NIH offers leasing options

Federal agencies that want the latest in medical and information technology now have the option of leasing needed items through a National Institutes of Health Web site.

As part of NIH's Information Technology Acquisition and Assessment Center (NITAAC), the new program enables agencies to lease items such as CT scan machines, defibrillators and laser devices and gives them the option of trading in the equipment when a newer product hits the market.

The project is the brainstorm of CP Leasing Inc., whose parent company is Goldbelt Inc., an 8(a) Alaska native corporation based in Juneau.

Once a cottage industry, the leasing of equipment that might be out of date in just a few years is gaining steam as a result of government budget squeezes. "The whole thing is knocking down the cost of ownership," said James Cooke, general manager of CP Leasing. The com.pany's contract with NITAAC is worth $250 million per year over a five-year term, and NITAAC receives a 1 percent negotiated fee for handling each transaction.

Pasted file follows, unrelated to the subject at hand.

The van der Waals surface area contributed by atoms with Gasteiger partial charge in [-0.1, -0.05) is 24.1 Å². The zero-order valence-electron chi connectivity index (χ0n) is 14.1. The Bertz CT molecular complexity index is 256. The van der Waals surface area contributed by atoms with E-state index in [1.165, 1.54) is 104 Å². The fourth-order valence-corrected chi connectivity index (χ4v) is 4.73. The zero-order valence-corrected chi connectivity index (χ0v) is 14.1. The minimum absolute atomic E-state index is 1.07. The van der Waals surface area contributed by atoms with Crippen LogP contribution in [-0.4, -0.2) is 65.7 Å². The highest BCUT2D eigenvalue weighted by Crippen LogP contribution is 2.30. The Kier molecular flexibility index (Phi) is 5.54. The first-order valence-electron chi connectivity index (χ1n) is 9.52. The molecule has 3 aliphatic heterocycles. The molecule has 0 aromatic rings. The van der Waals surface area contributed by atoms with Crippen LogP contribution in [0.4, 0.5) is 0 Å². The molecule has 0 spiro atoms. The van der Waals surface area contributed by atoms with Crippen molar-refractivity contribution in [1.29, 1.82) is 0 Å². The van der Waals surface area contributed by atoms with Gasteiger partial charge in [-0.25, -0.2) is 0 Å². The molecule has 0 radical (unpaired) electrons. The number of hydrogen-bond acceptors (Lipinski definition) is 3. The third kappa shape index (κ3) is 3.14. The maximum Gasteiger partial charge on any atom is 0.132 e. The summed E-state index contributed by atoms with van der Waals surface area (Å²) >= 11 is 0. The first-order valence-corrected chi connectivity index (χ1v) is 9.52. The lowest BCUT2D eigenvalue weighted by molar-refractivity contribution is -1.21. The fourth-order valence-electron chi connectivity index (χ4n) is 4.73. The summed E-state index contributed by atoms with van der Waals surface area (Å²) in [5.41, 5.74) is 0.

But Chip Mather, senior vice president of Acquisition Solutions Inc., said agencies should be careful when considering leasing because it can end up costing more than an outright purchase.

"You are supposed to do a lease/purchase analysis, and most often, purchases are the lowest cost," he said. "The reason leasing is attractive is that you don't have to have the money upfront."

But Cooke said agencies opt to lease equipment not only because they don't have the cash for a purchase, but because they don't want to own the product.

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